With seemingly ever-increasing regularity we hear warnings of ‘climate emergency’, ‘tipping points’, and ‘time running out’. After the recent G7 summit was widely judged to be yet another case of fine words but limited action — the verdict of the BBC’s environment analyst was that “for the umpteenth time the rich club has failed to deliver on its promise to channel $100bn a year to poor nations coping with a heating climate” — pressure continues to mount on world leaders ahead of December’s COP26 intergovernmental climate conference in Scotland. Climate change is surely the gravest foreseeable threat we face in the coming decades. Life-Based Learning (LBL) emphasises the importance of children learning much more than at present about climate change, and about the environment and nature more generally, as part of a fully rounded, life-based curriculum.
To be honest, it feels like a typical newsweek, the daily headlines filled with stories about the devastating impact of climate change — not even counting the ongoing record-breaking heatwave in Canada and the US Pacific Northwest, which has already killed dozens of people and probably more — or with summaries of scientific reports warning of future catastrophe.
We watch as a huge diplomatic row ensues after a UNESCO report called for the Great Barrier Reef to be added to a list of endangered World Heritage Sites, claiming that Australia had not done enough to protect it from damage caused by climate change. Coral bleaching — or loss of algae — has affected large parts of the reef. Australia is high up the list of developed countries resistant to taking meaningful climate action, such as by signing up to a net zero emissions target by 2050.
We are told that climate change is reducing the supply of water from melting snow to many of the largest rivers in Asia, threatening the water security of millions of people. Asia is home to the world’s ‘third pole’ – including the 14 highest peaks on Earth — the largest volume of fresh water outside of the polar ice sheets. Meltwater from snowpacks feeds into large rivers, which provide water for drinking, washing, agriculture and energy to 1.5 billion people. The ‘third pole’ is highly sensitive to climate change; snow meltwater supply has already dropped significantly, a trend that is almost certain to get worse as the planet heats up.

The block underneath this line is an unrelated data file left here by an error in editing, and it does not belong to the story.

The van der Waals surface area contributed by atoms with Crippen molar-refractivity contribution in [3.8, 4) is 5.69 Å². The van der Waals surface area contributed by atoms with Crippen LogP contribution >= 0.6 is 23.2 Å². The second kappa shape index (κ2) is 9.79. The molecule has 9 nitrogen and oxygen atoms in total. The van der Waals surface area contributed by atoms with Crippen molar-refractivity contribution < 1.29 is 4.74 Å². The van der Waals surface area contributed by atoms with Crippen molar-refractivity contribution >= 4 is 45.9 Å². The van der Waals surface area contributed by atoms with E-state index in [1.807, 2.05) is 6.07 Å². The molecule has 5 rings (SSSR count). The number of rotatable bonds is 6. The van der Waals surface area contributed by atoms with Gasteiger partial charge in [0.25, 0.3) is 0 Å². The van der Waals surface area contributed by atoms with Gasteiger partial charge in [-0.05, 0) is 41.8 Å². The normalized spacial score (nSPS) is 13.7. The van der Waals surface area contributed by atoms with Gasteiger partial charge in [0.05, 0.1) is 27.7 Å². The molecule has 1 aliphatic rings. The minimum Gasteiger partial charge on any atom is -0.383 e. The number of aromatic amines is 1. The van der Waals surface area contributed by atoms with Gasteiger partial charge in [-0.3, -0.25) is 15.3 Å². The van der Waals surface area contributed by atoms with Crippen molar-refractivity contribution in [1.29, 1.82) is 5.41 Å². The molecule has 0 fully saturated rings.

We are warned that up to 410 million people will be living in areas less than two metres above sea level, and at risk from sea level rises, unless global emissions are reduced. Climate change has caused sea levels to rise and more frequent and severe storms to occur, both of which increase flood risks in coastal areas.
We read that nearly 2 million people living in the Glasgow City Region — Glasgow is of course the venue for the COP26 conference — face severe disruption from increased heatwaves, flash floods and droughts caused by climate change unless billions of pounds are invested in protecting homes, businesses and transport links. According to the Guardian, the Met Office estimates that without radical action to halt global carbon emissions, Glasgow’s maximum summer temperatures will rise by at least 1.1C by 2030 and by 2.6C by 2080.
We have written in the past about the mental health impact of climate change on young people, particularly the evidence of ‘climate anxiety’. This short but sobering video on the BBC website features a number of highly articulate young people describing their concerns and fears.
Teach the Future describes itself as “a youth-led campaign to urgently repurpose the entire education system around the climate emergency and ecological crisis”. Its headline message reads:
Sustainability and climate change need to be taught across the curriculum, equipping students with the skills and knowledge needed for the green jobs of the future.from the Teach the Future website
Its three specific goals are sensible and eminently achievable:
It is remarkable how strongly Teach the Future’s thinking resonates with the Life-Based Learning (LBL) vision for primary education and its critique of traditional subject-based learning:
Students need to be taught about the climate emergency and ecological crisis: how they are caused, what we can do to mitigate them and what our future lives and jobs are going to look like due to them. Sustainability and these crises need to become key content in all subject areas. Educators need to be trained in how to teach about these difficult topics in a way that empowers students, and they need funding and resources to do this.from the Teach the Future website
In our blog about the opportunity that COP26 presents to reset the environmental button we argued:
“A truly imaginative approach to COP26 will put education at the heart of its legacy planning, looking again at what we are teaching our children so that environmental education isn’t just another box-ticking bolt-on, achieved via a few science lessons and an awareness-raising day once or twice a year, but an integral part of the curriculum.”from Using COP26 to press the environmental education reset button
Life-Based Learning promotes an appreciation of the importance of plants, animal life and the wellbeing of the planet as a whole. Plant Life, Animal Life and Physical World are three of LBL’s nine curriculum themes that will bring a life focus to the curriculum for children aged 5 to 11 and ensure that they are learning the knowledge, skills, attitudes and values that will enable them to live sustainable lives in harmony with the needs of the planet.
Image at the head of this article by Hans Braxmeier from Pixabay.